“Did you know that it's illegal for me to say I want to kill my wife?” he said.

He also posted, “Um what's interesting is that it's very illegal to say I really, really think someone out there should kill my wife.”

At trial, the defendant's wife testified that she took these threats seriously and that she felt like she was being “stalked.”

Reasonable Teenagers

Both Justice Stephen G. Breyer and Chief Justice John G. Roberts Jr. pressed Dreeben to concede the significance of context in his definition of what is reasonable.

“What is it?” asked Roberts. “Is it a reasonable teenager on the Internet?”

“If there is such a thing,” Dreeben replied, evoking laughter in the court.

The test is a reasonable speaker test, the government's lawyer said.

“We all know that if we're communicating among friends, particularly in face­to­face context, we can say certain things that will be understood as sarcasm,” he said.

But when we widen the audience and put a statement out in a situation where reasonable people are going to be alarmed about a sinister threat against an elementary school, you have a completely different scenario, he said.

Eminem Is Different

The fact that Elonis placed some of his threats in rap music form led some observers to anticipate a wide-ranging discussion about the way rap music is perceived. Indeed, a pair of self-styled “rap music scholars,” University of Richmond's Erik Nielson and University of California-Irvine's Charis Kubrin, submitted an amicus curiae brief supporting Elonis and explaining how rap music is received by its listeners.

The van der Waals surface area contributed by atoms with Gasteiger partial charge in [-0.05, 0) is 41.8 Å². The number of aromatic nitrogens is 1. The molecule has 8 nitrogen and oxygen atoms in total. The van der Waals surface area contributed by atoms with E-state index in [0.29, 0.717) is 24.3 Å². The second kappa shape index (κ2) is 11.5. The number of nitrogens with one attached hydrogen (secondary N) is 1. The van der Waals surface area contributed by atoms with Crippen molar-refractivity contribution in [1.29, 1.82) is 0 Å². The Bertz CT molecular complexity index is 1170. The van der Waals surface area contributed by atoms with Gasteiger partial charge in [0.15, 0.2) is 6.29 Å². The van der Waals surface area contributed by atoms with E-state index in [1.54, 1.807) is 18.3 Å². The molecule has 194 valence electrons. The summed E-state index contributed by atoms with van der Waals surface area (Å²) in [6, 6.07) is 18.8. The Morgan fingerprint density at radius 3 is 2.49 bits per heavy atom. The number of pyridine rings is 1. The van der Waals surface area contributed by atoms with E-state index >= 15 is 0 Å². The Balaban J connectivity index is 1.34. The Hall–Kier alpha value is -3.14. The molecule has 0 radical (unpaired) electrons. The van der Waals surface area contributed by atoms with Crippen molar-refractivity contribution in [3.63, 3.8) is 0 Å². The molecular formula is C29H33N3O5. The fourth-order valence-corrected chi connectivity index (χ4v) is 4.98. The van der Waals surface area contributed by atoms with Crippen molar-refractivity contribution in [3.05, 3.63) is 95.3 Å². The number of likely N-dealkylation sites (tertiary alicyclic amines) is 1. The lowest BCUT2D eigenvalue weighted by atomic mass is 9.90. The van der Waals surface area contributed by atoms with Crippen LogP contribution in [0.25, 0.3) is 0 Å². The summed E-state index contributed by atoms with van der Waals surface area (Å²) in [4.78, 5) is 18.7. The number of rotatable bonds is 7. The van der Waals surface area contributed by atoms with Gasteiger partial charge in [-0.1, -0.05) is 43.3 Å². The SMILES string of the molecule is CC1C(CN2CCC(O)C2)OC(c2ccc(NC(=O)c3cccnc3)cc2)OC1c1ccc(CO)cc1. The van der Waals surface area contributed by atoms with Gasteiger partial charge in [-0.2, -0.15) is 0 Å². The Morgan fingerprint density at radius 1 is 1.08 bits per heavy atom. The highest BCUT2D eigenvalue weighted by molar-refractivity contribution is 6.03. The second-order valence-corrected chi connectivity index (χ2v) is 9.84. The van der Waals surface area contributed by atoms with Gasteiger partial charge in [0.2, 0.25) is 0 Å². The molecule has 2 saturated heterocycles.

But the subject of rap music came up only briefly when Roberts asked Dreeben about the difference between Elonis's posts and the violent lyrics by rap artist Eminem in which he fantasizes about shooting up a school and killing people who have antagonized him.

“There's a big difference between Eminem saying those things at a concert and Elonis making his posts after a court ordered him to stop harassing his wife,” Dreeben said.

Any reasonable person at the concert would conclude that these are not serious expressions of Eminem's intent to do harm, Dreeben said.

Fighting Words

Justice Elena Kagan was skeptical that the government needed to meet the high hurdle that Elwood was pushing. In “fighting words” cases, we've never applied this type of heightened standard, she said.

“All the government has to show is that you've said something that would cause a reasonable person to punch you in the face,” she said. Why don't we use the same standard here? she wondered.